Parliament - Deputy President Cyril Ramaphosa on Thursday condemned threats against members of parliament inquiring into allegations of state capture at power utility Eskom.
"We will not accept that people should be threatened and abused simply because they are doing their job, a job they were elected for," Ramaphosa told the parliamentary Press Gallery Association (PGA).
The deputy president lauded Parliament for starting to take its "activist" role seriously, referring to inquiries into the South African Broadcasting Corporation and Eskom.
"Such inquiries may make some people uncomfortable. They also portray sections of government in a poor light but they are vital in restoring the confidence of the people in the State as a whole," he said.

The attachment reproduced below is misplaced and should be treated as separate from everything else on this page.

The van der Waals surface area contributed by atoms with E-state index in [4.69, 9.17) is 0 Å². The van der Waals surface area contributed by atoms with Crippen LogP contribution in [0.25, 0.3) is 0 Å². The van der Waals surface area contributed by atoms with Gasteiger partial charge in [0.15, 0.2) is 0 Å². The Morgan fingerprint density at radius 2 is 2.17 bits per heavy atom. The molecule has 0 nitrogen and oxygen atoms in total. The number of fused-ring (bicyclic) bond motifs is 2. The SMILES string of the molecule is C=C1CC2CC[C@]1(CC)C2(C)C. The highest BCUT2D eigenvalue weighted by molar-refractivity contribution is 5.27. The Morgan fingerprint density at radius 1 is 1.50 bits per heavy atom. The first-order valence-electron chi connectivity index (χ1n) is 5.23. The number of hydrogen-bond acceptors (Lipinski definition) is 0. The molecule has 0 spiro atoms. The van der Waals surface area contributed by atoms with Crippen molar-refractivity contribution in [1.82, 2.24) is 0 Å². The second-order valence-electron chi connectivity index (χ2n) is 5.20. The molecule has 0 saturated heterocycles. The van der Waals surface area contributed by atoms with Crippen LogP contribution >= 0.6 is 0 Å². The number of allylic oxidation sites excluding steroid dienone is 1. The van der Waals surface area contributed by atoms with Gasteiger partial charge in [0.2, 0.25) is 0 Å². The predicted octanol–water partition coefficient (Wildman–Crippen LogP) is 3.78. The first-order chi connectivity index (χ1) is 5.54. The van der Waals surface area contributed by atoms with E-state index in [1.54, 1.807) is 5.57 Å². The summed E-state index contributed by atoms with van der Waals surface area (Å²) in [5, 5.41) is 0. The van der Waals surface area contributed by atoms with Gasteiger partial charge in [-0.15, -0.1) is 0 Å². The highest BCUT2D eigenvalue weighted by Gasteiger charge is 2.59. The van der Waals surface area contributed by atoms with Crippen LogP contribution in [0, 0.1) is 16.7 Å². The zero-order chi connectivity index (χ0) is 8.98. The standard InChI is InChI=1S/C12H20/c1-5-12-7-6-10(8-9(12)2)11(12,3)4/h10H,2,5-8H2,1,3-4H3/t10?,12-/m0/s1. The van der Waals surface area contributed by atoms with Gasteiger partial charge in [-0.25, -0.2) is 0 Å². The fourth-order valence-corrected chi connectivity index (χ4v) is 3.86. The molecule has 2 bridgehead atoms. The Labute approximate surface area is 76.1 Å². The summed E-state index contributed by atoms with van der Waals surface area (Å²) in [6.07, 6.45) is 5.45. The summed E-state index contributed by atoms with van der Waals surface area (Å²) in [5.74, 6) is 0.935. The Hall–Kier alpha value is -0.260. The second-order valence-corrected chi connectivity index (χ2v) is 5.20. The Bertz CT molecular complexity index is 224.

Parliament on Wednesday said it was putting in place measures to ensure the security of MPs and staff members working on the Eskom inquiry.
In a statement, National Assembly Deputy Speaker Lechesa Tsenoli said Parliament was greatly concerned following threats made against inquiry chairwoman Zukiswa Rantho, a ruling African National Congress legislator,Natasha Mazzone, an opposition Democratic Alliance MP, and Ntuthuzelo Vanara, the parliamenary law advisor acting as evidence leader.
"Parliament wishes to reassure the public that it is setting in motion certain processes to, amongst others, address the concerns and safety of those conducting the inquiry and the inviolability of the inquiry itself," Tsenoli said.
Rantho told the media her son was accosted by unidentified people and told: "Your mother is making our lives difficult."
Mazzone reported that she had been followed by a car and her vehicle broken into.
Vanara said in an affidavit submitted to Parliament he had been offered a bribe by State Security Minister Bongani Bongo in exchange for stepping down as evidence leader. Bongo has not commented on the accusation.